In this valley of Romania’s Banat region where the Cerna river winds between mountains of granite and limestone and the smell of sulfur waters wafts through long-empty ballrooms, queens and kings of a past empire once found respite from the stoic palaces of Vienna. Here, a spa was built especially for Queen Elizabeth, affectionately known as Sissy. Several kilometers past the new city of Caras-Severin and its cinder-block villas and high-rise hotels, the grandiose 18th century spa town of Baile Herculane comprises an enchanting cluster of Habsburg-era thermal baths, hotels, and dormitories where Austrian and Romanian soldiers once vacationed and Hapsburg glitterati such as Sissy and Franz Ferdinand laid their royal heads. The newer, Communist-era hotels housed workers who were allotted two weeks of vacation every summer. Queen Elizabeth, known affectionately as Sissy, perhaps the most profoundly adored yet restless Habsburg royal, met a tragic end. She was murdered by an Italian anarchist as she took one of her cherished solitary walk along the shore of a lake in Geneva. But at least some of the days of her life of 60 years were spent here in Baile Herculane where a now-decrepit expanse of pavilions, sweeping balconies, verandas, and luxurious hotels – small compared to the Hofburg, but still not exactly modest – hint at the 19th century splendor of the place.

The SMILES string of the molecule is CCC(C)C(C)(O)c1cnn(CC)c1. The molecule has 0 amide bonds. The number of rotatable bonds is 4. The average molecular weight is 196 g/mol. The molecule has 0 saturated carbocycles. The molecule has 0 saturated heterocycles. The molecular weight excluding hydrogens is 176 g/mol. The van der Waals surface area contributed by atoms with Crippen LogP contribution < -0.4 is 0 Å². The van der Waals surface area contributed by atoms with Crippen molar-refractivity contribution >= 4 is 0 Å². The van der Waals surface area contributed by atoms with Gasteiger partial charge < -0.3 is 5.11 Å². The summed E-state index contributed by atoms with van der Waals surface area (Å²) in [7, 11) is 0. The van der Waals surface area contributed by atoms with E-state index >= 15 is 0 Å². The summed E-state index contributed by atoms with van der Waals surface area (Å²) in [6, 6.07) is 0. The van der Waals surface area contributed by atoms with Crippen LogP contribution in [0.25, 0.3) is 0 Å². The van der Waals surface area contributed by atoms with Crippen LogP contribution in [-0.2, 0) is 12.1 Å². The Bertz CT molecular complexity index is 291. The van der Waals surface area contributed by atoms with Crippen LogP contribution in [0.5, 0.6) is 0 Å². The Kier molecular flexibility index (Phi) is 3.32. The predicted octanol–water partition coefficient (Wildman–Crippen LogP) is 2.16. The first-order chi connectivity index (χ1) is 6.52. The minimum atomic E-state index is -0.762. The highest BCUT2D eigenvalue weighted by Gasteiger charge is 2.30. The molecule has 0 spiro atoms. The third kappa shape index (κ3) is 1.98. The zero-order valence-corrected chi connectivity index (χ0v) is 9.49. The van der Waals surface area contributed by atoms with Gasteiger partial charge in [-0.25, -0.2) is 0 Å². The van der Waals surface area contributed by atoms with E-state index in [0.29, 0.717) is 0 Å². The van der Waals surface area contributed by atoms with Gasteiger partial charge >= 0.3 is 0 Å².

Local authorities have dedicated 3 million Euro to restoring the hotel Villa Elisabetta (where Franz Joseph once stayed), which hosted guests up until the revolution of 1989 when the state-maintained buildings fell into disrepair. In 2001, most of the hotels in the town, both Habsburg and Communist-era structures, were privatized. In 2001, a major stake in 10 of the city’s historic and Communist-era hotels was sold to the Argirom group (under Hercules S.A.) which bought the stake with a promise to invest in the restoration of the historic Habsburg-era buildings. The communist-era hotels bought include: the Diana, the Minerva, Aphrodita, and Hercules hotels. The Habsburg-era buildings bought by Argirom group include some of the city’s most cherished structures, including pavilions, barracks, baths, and hotels. Many in Baile Herculane, including the town’s mayor, accuse the company, owned by Romanian businessman Iosif Armas, of letting the city’s Habsburg-era cultural real estate degrade, failing to invest in promised renovations, and focusing only on the Communist-era hotel complex which includes the Diana, Minerva, Aphrodita, and Hercules hotels. Estimates place the actual value of the hotels, including the Habsburg structures, at more than 23 million Euros, not including the structures’ inestimable cultural heritage value. Recent news articles in Romania have announced that Argirom is deeply in debt and the company’s lenders are finally demanding collection of their debt. Romania’s “Wall Street” newspaper reported in July that Argirom’s corporate rights have been dissolved. Baile Herculane’s historic hotels might change hands again. “This should be a UNESCO World Heritage site,” said one tourist, standing in Baile Herculane’s old square. One local said that the municipality had been awarded at least 10 European Project Fund grants in recent years, but wondered aloud why other projects – new projects in places that seem to have less cultural and historic value – have been awarded much more funding. “They don’t want to invest in Eastern Europe,” said one local tourism worker. Some Italian tourists said they suspected the European Union of perpetuating a sort of intentional state of developmental stasis in countries like Romania: ‘why should the East compete with the West?,” they ask. “If tourists realize what a beautiful place it is – if it becomes a real attraction – it could really compete with places in the West.‘